Review: Winning Time

The absurdly enjoyable TV drama shows how managers transformed the NBA in the 1980s.


Hidden near the heart of many prestige ensemble television dramas—think Mad MenThe Sopranos, or even Hill Street Blues back in the day—lies that seemingly unsexiest of topics: management. So it is with HBO's absurdly enjoyable if not quite great Winning Time: The Rise of the Lakers Dynasty. The show chronicles how basketball legend Magic Johnson and real estate hustler Jerry Buss converged upon Los Angeles to transform the NBA.

Based on Jeff Pearlman's 2014 book Showtime: Magic, Kareem, Riley, and the Los Angeles Lakers Dynasty of the 1980s, the series explores how Buss bluffs and sleazeballs his way to genuine entertainment and sporting innovation, and how Johnson navigates the workplace delicacies involved in taking control of a team led by the fiercely intellectual future Hall of Famer Kareem Abdul-Jabbar—at the same time launching what would become a remarkably successful business career.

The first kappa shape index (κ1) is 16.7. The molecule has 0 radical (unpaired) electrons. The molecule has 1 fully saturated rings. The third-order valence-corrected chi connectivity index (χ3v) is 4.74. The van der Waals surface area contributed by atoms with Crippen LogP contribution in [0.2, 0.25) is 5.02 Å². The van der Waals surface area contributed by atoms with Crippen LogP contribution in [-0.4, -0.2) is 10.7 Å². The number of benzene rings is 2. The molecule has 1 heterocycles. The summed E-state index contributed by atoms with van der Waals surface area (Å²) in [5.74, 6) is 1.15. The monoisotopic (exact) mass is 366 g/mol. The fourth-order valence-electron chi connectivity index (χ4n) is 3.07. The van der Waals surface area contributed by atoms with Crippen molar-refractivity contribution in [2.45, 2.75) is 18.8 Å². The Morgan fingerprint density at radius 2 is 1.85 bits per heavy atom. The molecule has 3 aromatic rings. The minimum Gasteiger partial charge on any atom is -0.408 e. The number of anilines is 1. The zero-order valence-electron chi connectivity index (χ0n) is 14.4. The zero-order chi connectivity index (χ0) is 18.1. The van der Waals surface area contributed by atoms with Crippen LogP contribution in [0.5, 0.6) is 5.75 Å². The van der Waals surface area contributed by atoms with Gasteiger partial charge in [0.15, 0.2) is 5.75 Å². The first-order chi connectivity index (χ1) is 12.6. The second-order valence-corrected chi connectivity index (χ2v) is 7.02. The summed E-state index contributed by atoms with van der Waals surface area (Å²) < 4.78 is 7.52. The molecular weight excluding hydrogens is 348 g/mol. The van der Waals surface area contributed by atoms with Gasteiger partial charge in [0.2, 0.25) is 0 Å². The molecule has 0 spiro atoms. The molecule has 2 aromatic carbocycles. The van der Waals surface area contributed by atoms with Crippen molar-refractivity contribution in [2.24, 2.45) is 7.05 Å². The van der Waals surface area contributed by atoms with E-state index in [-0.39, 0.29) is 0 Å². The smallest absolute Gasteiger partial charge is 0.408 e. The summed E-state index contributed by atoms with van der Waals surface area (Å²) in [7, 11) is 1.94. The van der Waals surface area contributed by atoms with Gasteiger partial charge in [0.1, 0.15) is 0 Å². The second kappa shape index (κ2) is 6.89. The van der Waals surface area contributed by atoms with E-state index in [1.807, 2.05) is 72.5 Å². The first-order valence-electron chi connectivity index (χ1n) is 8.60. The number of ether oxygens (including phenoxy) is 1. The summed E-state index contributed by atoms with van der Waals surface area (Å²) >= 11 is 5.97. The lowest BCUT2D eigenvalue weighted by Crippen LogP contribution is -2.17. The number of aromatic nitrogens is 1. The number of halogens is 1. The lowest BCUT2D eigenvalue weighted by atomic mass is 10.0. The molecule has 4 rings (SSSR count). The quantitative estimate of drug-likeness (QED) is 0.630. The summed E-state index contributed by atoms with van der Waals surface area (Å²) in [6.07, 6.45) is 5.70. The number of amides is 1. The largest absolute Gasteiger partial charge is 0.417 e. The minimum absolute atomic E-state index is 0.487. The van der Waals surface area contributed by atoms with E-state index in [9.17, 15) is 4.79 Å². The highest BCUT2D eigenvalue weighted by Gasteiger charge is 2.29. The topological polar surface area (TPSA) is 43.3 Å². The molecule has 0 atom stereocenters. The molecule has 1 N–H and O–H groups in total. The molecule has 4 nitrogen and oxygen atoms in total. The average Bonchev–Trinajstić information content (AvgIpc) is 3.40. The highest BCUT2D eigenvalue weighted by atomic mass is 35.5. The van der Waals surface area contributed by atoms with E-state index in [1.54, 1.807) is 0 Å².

Other management arcs crisscross the drama: Pat Riley goes from aimless semi-hippie retiree to slicked-back coach and leadership theorist, Jerry West recognizes his deficiencies as a coach as a way of discovering his mastery as a general manager, and a number of women in Buss' otherwise Hefner-lite orbit live out feminist tales of empowerment. As ever, it is thrilling to watch human beings discover how to develop the excellence of a group.